Photo Editing with Gimp: Has the Free Photoshop Alternative Finally Come of Age?
In Search of the Holy Grail: A Free Alternative to Photoshop
Way back in the mists of time, professional photographers either used Photoshop or were likely still sloshing chemicals around in an analog darkroom. Indeed, throughout the ‘90s, digital photo editing was basically synonymous with the name of Photoshop. Sure, there were a couple of clunky Photoshop alternatives around, but none that any hard working professional would waste their time using.
Today, though, photographers are spoiled for choice when it comes to photo editing software. While Photoshop remains the number one option for those who want to retain full control over the editing process, Adobe’s less intimidating alternative, Lightroom, has likely overtaken Photoshop as the most popular photo editing software for both amateurs and professionals alike. Meanwhile numerous copycat programs have also come on the market, from basic web-based tools like PicMonkey, through to those offering a somewhat greater degree of control such as Polarr, up to fully-fledged Photoshop clones such as Affinity Photo or DxO PhotoLab.
But in all this story one name has been forgotten: GIMP. Created as an open-source free Photoshop alternative, GIMP (GNU Image Manipulation Program) has actually been around since the mid-‘90s. At the time of its release though, GIMP was perhaps more an admirable idea than a practical reality; one that was largely of interest to geeks and programmers rather than to actual photographers.
However, GIMP has come a long way in the 20+ years of its existence, and is now much more usable than ever. And as other free alternatives to Photoshop are still mostly rather limited in features, this makes GIMP look rather attractive as a photo editing tool.
But has GIMP evolved enough to now pose a real threat to Adobe’s reign? Let’s take a look.
Photo Editing with GIMP
GIMP looks a lot like Photoshop, and anyone already familiar with the Adobe family of software will have no trouble finding their way around GIMPs controls. All the usual photo editing features are here, from cropping, curves, contrast and color adjustment tools, to customizable brushes, gradients, noise reduction filters, and layer masks. What’s more, GIMP’s user interface has been massively improved over the years and is easily customizable.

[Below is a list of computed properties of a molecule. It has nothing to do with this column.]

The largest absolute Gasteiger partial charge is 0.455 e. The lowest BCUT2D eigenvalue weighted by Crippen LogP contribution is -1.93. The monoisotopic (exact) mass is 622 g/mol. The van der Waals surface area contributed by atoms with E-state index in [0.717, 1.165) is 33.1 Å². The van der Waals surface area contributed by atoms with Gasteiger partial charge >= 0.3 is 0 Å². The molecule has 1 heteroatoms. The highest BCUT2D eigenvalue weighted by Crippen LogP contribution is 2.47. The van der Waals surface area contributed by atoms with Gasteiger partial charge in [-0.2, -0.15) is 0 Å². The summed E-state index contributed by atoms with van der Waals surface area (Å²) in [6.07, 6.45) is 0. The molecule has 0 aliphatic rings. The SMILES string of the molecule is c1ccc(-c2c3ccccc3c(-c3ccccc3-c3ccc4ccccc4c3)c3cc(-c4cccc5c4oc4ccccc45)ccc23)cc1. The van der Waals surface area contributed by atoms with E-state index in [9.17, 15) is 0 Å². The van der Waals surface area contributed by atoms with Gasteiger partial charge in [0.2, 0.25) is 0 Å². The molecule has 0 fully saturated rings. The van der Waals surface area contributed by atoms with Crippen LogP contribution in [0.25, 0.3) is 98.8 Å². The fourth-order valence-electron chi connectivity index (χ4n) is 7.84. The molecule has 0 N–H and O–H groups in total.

We could go on to list all the good points about GIMP here. But as there are so many of them, and they are in any case largely the same as those offered by Photoshop, it will actually be a lot quicker if we simply mention the few elements that you may find are missing when photo editing with GIMP. However, bear in mind that while many of Photoshop’s features may be lacking from the basic GIMP setup, many of these can nonetheless be achieved by using work arounds or installing one of the many fantastic plugins available for free from the GIMP-user community.
Let’s first get out of the way what is undoubtedly GIMP’s biggest defect; it does not offer adjustment layers. There has long been talk of implementing this feature in GIMP, but at the time of writing adjustment layers were still not a reality. And for many photography professionals, a lack of non-destructive editing options alone will be enough to dissuade them from using the program.
However, it’s worth noting that many of the uses that photographers would want to make of adjustment layers can still be achieved by using regular layers and layer masks. The only major drawback here being increased file size.
GIMP’s history capabilities are also somewhat limited when compared with Photoshop. To be sure, you can still hit undo, and even view a list of previous states to which you might want to return. But there are no sophisticated history tools comparable with Photoshop’s History brush. For many photographers, though, this will not be a major turn off.
Perhaps more serious is GIMP’s lack of native RAW processing. Meaning that anyone who shoots their images in RAW format will need to supplement GIMP with a plug-in or stand-alone RAW-converter such as UFRaw. Finally, while vastly improved in recent years, GIMP’s interface nonetheless remains somewhat ugly and, above all, very busy; sometimes making it difficult to keep all your windows organized while working.
Let’s be totally clear; GIMP is not Photoshop. It is, however, capable of achieving pretty much anything that Photoshop can do, it’s just that getting there sometimes requires a little bit more hard work on the part of the user.
Indeed, Photoshop is clearly much more sophisticated, with GIMP resembling an older version of Adobe’s offering. Nonetheless it’s worth noting that many of the improvements that have been made to recent editions of Photoshop are actually more geared towards graphic designers and art directors than they are to photographers. And in reality most of the tools needed for photo editing have been in Photoshop almost from day one. Consequently they are all present in GIMP too.
If you want Photoshop, you’ll have to pay for it. If you want a highly powerful photo manipulation tool for absolutely no money whatsoever, GIMP really is quite amazing - particularly for budget-conscious photography enthusiasts. However, as photo editing with GIMP can often be a little slower and more complicated than with some of its competitors, anyone earning money from their photography will likely prefer to stick with Photoshop purely for reasons of speed and convenience.